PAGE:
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St. Ignatius District Meeting updates membership

By Adriana Fehrs

Patty Stevens, Tribal Council, and CloAnn Westerman, Tribal Lands, discuss the Cobell Land Buy Back at the St. Ignatius District meeting. Westerman explained that their department is available to help. “When the offers are mailed out, there will probably be a lot of questions. That’s okay; we want people to come up to Tribal Lands so we can help. We can walk you through everything, and if you are going to accept the offer, it has to be notarized, and we can do that.” (Adriana Fehrs photo) Patty Stevens, Tribal Council, and CloAnn Westerman, Tribal Lands, discuss the Cobell Land Buy Back at the St. Ignatius District meeting. Westerman explained that their department is available to help. “When the offers are mailed out, there will probably be a lot of questions. That’s okay; we want people to come up to Tribal Lands so we can help. We can walk you through everything, and if you are going to accept the offer, it has to be notarized, and we can do that.” (Adriana Fehrs photo)

SAINT IGNATIUS — Tribal Councilmember Patty Stevens hosted a rousing district meeting on Wednesday, August 27. Tribal lands, Energy Keepers Inc., Tribal Social Services, and economic Development all stopped by to share updates.

CloAnn Westerman and Carolee Wenderoth, Tribal Lands, gave updates on the Cobell Land Buy Back Program. Around September 5, the DOI will issue 331 offers to fractionated landowners on the Flathead Indian Reservation – a total of $19 million.

Those who receive an offer, which will come via mail, will have 45 days to respond. If an individual accepts the offer, they can expect a check approximately 35 days after their response.

The Tribal Lands Department expects a 40 percent success rate in appraisal acceptance, which is statistically better than some other tribes.

For the individuals who have questions, or need assistance, Westerman explained that their department is available to help. “When the offers are mailed out, there will probably be a lot of questions. That’s okay; we want people to come up to Tribal Lands so we can help. We can walk you through everything, and if you are going to accept the offer, it has to be notarized, and we can do that.”

Brian Lipscomb, Energy Keepers Incorporated (EKI) Chief Executive Officer, shared updates on the Kerr Dam Acquisition at the St. Ignatius District meeting on August 27. EKI is working on building their staff. Of the 21 positions 17 have been filled, of which, 11 are tribal members. (Adriana Fehrs photo) Brian Lipscomb, Energy Keepers Incorporated (EKI) Chief Executive Officer, shared updates on the Kerr Dam Acquisition at the St. Ignatius District meeting on August 27. EKI is working on building their staff. Of the 21 positions 17 have been filled, of which, 11 are tribal members. (Adriana Fehrs photo)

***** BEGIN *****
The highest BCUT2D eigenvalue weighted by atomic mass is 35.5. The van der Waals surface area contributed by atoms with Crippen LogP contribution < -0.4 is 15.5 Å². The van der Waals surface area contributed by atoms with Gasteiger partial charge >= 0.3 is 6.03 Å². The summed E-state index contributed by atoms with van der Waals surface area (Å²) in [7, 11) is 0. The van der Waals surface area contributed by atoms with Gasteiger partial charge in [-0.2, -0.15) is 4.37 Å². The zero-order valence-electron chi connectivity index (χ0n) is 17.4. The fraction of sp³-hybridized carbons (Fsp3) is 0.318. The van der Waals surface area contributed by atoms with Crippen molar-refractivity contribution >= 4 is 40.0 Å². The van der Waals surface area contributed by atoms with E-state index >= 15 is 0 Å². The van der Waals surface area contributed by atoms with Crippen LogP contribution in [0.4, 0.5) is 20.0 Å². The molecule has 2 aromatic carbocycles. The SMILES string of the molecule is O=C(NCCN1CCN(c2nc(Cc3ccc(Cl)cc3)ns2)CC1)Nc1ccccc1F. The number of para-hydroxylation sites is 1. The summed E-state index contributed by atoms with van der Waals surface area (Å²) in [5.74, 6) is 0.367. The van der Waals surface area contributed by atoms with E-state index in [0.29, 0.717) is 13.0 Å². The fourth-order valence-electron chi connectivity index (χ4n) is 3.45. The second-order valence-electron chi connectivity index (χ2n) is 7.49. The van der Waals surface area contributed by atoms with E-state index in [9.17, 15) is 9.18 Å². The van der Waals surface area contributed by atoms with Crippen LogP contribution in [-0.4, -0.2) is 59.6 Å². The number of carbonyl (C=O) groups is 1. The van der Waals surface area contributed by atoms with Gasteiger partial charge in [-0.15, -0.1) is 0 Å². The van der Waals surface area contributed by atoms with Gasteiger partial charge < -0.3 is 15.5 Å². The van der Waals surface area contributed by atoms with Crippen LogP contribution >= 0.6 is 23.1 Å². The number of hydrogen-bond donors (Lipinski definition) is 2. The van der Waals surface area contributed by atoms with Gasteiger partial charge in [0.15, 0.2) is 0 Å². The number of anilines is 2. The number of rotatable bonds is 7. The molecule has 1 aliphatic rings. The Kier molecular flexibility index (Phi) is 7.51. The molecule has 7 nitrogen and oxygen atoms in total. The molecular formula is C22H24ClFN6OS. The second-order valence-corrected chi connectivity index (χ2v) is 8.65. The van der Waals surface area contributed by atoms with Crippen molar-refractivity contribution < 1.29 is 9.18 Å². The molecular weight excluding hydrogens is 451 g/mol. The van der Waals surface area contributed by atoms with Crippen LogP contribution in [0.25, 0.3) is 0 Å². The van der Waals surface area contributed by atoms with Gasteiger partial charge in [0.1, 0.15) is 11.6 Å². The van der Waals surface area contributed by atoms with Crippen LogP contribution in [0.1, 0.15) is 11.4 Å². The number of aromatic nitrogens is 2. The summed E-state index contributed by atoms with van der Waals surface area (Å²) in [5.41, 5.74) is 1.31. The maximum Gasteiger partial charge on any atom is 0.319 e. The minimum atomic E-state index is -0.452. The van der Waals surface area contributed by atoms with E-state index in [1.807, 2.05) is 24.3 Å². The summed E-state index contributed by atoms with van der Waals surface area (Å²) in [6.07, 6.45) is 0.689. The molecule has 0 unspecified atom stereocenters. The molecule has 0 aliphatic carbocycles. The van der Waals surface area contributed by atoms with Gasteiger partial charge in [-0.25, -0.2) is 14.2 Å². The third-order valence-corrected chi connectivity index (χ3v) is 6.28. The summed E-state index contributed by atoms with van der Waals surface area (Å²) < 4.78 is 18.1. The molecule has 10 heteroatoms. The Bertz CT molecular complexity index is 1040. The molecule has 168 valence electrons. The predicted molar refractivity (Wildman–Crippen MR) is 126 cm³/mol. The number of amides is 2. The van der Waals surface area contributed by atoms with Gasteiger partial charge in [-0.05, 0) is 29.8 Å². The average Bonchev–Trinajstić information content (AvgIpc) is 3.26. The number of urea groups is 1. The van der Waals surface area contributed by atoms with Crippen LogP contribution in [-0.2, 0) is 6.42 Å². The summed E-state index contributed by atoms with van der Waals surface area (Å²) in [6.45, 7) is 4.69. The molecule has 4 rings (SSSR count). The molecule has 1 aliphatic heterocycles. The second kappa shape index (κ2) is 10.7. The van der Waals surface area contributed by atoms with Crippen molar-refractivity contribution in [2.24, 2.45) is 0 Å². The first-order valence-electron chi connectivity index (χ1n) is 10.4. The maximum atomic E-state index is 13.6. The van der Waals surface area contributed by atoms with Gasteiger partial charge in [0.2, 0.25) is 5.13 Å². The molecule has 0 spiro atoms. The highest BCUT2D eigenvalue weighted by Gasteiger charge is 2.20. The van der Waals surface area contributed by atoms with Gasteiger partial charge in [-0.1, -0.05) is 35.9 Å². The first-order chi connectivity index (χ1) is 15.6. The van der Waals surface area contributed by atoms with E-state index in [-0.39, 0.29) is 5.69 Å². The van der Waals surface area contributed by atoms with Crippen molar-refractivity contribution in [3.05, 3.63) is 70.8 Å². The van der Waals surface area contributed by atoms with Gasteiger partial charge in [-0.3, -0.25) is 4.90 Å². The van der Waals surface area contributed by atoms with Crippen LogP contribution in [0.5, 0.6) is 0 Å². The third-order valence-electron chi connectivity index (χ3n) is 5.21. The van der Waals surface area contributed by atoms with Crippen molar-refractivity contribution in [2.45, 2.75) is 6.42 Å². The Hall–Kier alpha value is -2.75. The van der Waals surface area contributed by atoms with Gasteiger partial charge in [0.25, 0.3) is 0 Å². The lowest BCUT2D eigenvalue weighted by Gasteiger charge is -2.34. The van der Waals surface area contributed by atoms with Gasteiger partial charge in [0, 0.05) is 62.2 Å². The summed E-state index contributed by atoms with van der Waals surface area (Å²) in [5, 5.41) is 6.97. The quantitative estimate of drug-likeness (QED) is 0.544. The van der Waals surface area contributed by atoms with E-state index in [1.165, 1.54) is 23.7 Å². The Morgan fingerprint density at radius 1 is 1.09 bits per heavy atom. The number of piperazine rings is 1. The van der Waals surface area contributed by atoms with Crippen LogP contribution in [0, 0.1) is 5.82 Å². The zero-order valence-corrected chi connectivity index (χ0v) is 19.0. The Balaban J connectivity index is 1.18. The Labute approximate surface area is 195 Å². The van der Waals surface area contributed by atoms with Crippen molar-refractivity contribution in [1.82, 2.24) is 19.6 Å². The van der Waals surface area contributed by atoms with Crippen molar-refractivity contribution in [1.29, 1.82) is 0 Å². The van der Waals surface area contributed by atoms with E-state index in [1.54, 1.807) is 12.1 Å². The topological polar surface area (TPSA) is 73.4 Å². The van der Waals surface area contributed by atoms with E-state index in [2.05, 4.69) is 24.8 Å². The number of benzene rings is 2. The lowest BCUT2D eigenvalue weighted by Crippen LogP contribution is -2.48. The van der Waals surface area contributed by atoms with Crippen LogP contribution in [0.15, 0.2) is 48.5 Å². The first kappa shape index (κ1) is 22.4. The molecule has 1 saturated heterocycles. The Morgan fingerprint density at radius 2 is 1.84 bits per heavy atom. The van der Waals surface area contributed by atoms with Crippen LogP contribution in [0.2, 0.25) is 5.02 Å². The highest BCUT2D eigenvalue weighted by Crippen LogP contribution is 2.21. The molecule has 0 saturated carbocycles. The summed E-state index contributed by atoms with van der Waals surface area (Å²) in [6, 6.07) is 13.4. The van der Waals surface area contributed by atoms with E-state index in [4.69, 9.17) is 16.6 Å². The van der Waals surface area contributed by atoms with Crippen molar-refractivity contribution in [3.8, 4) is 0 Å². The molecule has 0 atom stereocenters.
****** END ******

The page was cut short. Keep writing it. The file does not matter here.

Next, Brian Lipscomb, Energy Keepers Incorporated (EKI) Chief Executive Officer, shared updates on the Kerr Dam Acquisition. Lipscomb says currently, EKI is working on building their staff. Of the 21 positions 17 have been filled, of which, 11 are tribal members.

When faced with concerns on the longevity of the dam, Lipscomb remains adamant that the condition of the dam is good, “especially for being 80 years old.” He explains that there are some components of the dam reaching their end, but EKI is building a capitol investment in order to deal with issues like repairs and unexpected costs.

Lipscomb is also hopeful for the future of hydroelectric energy. “We are 80 percent hydroelectric in the northwest, and it’s pushing to replace coal and gas plants; the Environmental Protection Agency issued new clean air standards which will force coal and gas to change – and that is costly. Water is also much more predictable than coal or gas, and operational costs are much lower. Needless to say, the dam will be here for a long time.”

Anna Whiting-Sorrell, Tribal Health and Human Services (THHS) Director of Operations, Planning and Policy, gave updates at the St. Ignatius District meeting. Whiting-Sorrell says it might be possible for THHS to handle referral services in the future. “Right now, we are looking into our options – it could be more cost affective to purchase healthcare coverage for members instead of paying for contract health.” (Adriana Fehrs photo) Anna Whiting-Sorrell, Tribal Health and Human Services (THHS) Director of Operations, Planning and Policy, gave updates at the St. Ignatius District meeting. Whiting-Sorrell says it might be possible for THHS to handle referral services in the future. “Right now, we are looking into our options – it could be more cost affective to purchase healthcare coverage for members instead of paying for contract health.” (Adriana Fehrs photo)